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Almost two years ago, I sat at a round table to listen to world leaders at the G20 Youth Entrepreneurship Conference in Toronto. Why was I there? In short, I got my spot at the table after writing the ‘best answer’ to their contest question “How does entrepreneurship affect our world?”. The prize of this contest was to live-tweet and blog throughout the conference. Since then, I’ve seen the evolution of Twitter and how many more event organizers have integrated live-tweeting to increase reach and participation. There are three areas I believe make up a successful event with Twitter and it starts with planning ahead.

Plan Ahead

Having all the essentials that people need to live-tweet at an event is utmost important. If your room has a poor internet connection, how do you think your attendees will feel after being told they should tweet and follow conversations on Twitter? They probably won’t be very happy. Let’s get the equipment and location requirements down tight so technical difficulties are a non-issue on the big day.

A few questions to ask yourself in the planning stage:

  • Will everyone in the room have a secure and fast internet connection?
  • Do you have the credentials (login information) to the network?
  • Are there sufficient chairs and tables set up for the amount of people registered?
  • Is there a #Hashtag for the event?
  • Do the attendees know about the hashtag and how to use it?
  • Do your employees, who are tweeting at the event, know the hashtag and how to use it?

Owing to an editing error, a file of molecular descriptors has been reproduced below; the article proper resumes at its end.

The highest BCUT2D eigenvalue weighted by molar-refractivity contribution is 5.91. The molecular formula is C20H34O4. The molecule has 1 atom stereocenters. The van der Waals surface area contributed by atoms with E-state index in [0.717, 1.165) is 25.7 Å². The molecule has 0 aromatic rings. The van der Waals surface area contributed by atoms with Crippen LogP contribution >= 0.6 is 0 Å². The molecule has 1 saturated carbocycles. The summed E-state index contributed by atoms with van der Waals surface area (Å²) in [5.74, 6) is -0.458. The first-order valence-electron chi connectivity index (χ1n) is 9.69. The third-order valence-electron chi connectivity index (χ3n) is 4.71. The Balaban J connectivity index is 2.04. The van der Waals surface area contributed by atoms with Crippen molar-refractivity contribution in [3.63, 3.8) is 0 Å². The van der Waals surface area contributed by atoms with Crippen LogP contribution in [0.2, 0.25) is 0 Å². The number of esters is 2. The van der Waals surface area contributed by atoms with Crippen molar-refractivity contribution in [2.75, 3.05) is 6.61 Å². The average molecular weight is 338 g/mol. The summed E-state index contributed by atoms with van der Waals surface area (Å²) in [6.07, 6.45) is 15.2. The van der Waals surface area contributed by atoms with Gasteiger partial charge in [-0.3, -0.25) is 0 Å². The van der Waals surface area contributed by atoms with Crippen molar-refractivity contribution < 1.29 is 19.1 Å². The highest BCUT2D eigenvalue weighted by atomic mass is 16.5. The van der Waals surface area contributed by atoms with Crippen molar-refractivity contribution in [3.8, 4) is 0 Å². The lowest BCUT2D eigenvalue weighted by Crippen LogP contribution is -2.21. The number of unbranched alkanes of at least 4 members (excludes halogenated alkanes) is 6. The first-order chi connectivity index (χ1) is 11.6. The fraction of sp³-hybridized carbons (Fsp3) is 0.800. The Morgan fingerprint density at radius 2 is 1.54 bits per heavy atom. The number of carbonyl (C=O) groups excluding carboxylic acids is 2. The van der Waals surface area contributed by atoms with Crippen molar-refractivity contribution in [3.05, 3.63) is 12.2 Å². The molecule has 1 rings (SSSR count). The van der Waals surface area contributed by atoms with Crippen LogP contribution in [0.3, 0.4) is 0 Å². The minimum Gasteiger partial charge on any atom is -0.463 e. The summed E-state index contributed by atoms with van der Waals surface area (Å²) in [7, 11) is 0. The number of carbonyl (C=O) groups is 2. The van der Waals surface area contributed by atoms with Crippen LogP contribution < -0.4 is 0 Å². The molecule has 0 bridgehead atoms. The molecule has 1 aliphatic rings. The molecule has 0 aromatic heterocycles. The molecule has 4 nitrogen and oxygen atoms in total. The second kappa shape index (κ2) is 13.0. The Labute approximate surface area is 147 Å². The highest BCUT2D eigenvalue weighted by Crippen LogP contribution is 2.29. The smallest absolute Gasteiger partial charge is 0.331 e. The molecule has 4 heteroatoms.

These are just a few questions to ask before promoting live-tweeting at events. Once all these have been handled, then it is a matter of ensuring your employees know their roles and responsibilities with marketing the event.

Getting the Basics Down


That’s right. Before you ask your participants to tweet at your event, it is important that they know how to do it properly. This is important for both parties; employees and external attendees. Twitter has a great guide on Live-Tweeting Best Practices on their homepage, but I want to take a few points further to bring some additional thoughts into the event planning process.

When the initial planning stages are complete, it is time to strategize what needs to be done to get the word out there about following the event on Twitter. Here are some things to think about:

  • Publicize a #Hashtag
    • Is the #Hashtag visible on the event homepage? And every page?
    • Is there a link to the Saved Search results for the #Hashtag for easy following?
    • Are there instructions for following hashtags? (most people may not know what a Hashtag is, so it is important to educate them and make it a seamless process right from the start)
  • Tweet presenters
    • Do you have the Twitter handles of your presenters?
    • Do you have other social profiles of your presenters?
    • Is there information about your presenters on the event site?
    • Are social profiles links embedded for people to follow the presenters?
  • Pre-write and schedule tweets
    • Do you have the schedule of the event?
    • Do you know who and when each presenter is going up on stage to speak?